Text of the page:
Smith School of Business
Kingston, ON K7M6W4
Institutional Affiliation: Queen's University
Information about this author at RePEc
NBER Working Papers and Publications
|July 2007||The Organizational Implications of Creativity: The US Film Industry in Mid-XXth Century|
with Pablo T. Spiller: w13253
We develop a basic framework to understand the organization of highly creative activities. Management faces a fundamental tradeoff in organizing such activities. On the one hand, since creativity cannot be achieved by command and control or by monetary incentives, internal/contractual production of creative products is plagued by hazards arising from their fundamental characteristics: extremely high input, output and market uncertainty, and the inherent informational advantages of creative talent. Procuring highly creative products in the market place, though, exposes the distributor to a fundamental risk: independently produced creative goods are generic distribution-wise. Thus, in procuring creative products in the marketplace, distributors face the unavoidable winner's curse risk. ...
Published: “The Organizational Implications of Creativity: The US Film Industry in Mid-XXth Century,” with Ricard Gil, 50/1 California Management Review, 2007: 243-260.
|October 2003||Do Democracies Have Different Public Policies than Nondemocracies?|
with Casey B. Mulligan, Xavier Sala-i-Martin: w10040
Estimates of democracy's effect on the public sector are obtained from comparisons of 142 countries over the years 1960-90. Based on three tenets of voting theory -- that voting mutes policy preference intensity, political power is equally distributed in democracies, and the form of voting processes is important -- we expect democracy to affect policies that redistribute, or economically favor the political leadership, or enhance efficiency. We do not find such differences. Instead democracies are less likely to use policies that limit competition for public office. Alternative modeling approaches emphasize the degree of competition, and deemphasize the form or even existence of voting processes.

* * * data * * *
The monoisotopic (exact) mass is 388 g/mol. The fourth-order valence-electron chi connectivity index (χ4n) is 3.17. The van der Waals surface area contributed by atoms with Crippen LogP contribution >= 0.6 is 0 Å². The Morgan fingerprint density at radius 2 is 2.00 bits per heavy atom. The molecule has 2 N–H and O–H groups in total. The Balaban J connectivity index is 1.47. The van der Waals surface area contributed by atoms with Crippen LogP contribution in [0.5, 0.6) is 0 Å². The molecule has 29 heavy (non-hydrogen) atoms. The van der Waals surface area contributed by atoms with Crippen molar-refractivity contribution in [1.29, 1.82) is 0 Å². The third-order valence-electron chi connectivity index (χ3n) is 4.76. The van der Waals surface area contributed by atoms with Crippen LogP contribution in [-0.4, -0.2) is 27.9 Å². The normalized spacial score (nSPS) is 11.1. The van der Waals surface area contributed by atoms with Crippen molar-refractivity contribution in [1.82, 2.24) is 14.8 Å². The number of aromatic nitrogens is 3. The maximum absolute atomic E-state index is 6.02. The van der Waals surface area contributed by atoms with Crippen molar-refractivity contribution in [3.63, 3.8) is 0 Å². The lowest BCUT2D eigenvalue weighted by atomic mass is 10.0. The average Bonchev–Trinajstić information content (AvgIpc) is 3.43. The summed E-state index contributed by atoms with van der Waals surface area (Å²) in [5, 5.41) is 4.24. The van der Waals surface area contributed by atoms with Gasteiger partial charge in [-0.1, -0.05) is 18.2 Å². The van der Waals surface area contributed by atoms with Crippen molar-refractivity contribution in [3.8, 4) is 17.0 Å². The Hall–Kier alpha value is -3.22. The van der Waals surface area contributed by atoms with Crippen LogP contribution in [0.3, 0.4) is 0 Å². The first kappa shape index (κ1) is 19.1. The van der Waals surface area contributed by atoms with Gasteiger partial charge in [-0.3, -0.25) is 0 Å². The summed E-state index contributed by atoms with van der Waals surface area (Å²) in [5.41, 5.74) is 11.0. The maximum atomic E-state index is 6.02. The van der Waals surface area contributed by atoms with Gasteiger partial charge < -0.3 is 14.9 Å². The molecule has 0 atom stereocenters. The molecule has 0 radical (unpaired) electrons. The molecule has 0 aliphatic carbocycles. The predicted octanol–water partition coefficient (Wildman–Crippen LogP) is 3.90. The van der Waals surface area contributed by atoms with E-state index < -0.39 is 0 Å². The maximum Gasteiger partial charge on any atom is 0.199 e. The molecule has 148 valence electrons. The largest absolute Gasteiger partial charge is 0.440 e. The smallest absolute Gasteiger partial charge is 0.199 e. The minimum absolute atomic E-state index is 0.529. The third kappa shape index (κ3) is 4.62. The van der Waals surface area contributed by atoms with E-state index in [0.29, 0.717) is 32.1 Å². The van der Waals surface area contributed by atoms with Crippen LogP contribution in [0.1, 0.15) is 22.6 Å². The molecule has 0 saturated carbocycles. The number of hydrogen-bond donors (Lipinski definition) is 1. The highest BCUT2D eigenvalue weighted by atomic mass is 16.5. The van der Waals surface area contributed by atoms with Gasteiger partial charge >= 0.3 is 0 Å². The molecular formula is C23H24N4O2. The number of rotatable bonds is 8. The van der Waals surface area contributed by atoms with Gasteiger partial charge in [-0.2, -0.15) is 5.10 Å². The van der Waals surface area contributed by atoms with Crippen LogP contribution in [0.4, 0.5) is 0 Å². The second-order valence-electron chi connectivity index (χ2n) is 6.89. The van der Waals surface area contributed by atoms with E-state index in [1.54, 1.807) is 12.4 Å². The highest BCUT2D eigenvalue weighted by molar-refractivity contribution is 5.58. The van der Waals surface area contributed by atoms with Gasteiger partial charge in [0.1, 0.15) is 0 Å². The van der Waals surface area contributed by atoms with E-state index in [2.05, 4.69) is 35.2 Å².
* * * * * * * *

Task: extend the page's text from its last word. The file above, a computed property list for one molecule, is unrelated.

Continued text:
Published: Casey B. Mulligan & Ricard Gil & Xavier Sala-i-Martin, 2004. "Do Democracies Have Different Public Policies than Nondemocracies?," Journal of Economic Perspectives, American Economic Association, vol. 18(1), pages 51-74, Winter. citation courtesy of
|May 2002||Social Security and Democracy|
with Casey B. Mulligan, Xavier Sala-i-Martin: w8958
Many political economic theories use and emphasize the process of voting in their explanation of the growth of Social Security, government spending, and other public policies. But is there an empirical connection between democracy and Social Security program size or design? Using some new international data sets to produce both country-panel econometric estimates as well as case studies of South American and southern European countries, we find that Social Security policy varies according to economic and demographic factors, but that very different political histories can result in the same Social Security policy. We find little partial effect of democracy on the size of Social Security budgets, on how those budgets are allocated, or how economic and demographic factors affect Social Se...
Published: Casey B. Mulligan & Ricard Gil & Xavier X. Sala-i-Martin, 2010.
"Social Security and Democracy,"
The B.E. Journal of Economic Analysis & Policy,
Berkeley Electronic Press, vol. 10(1).
citation courtesy of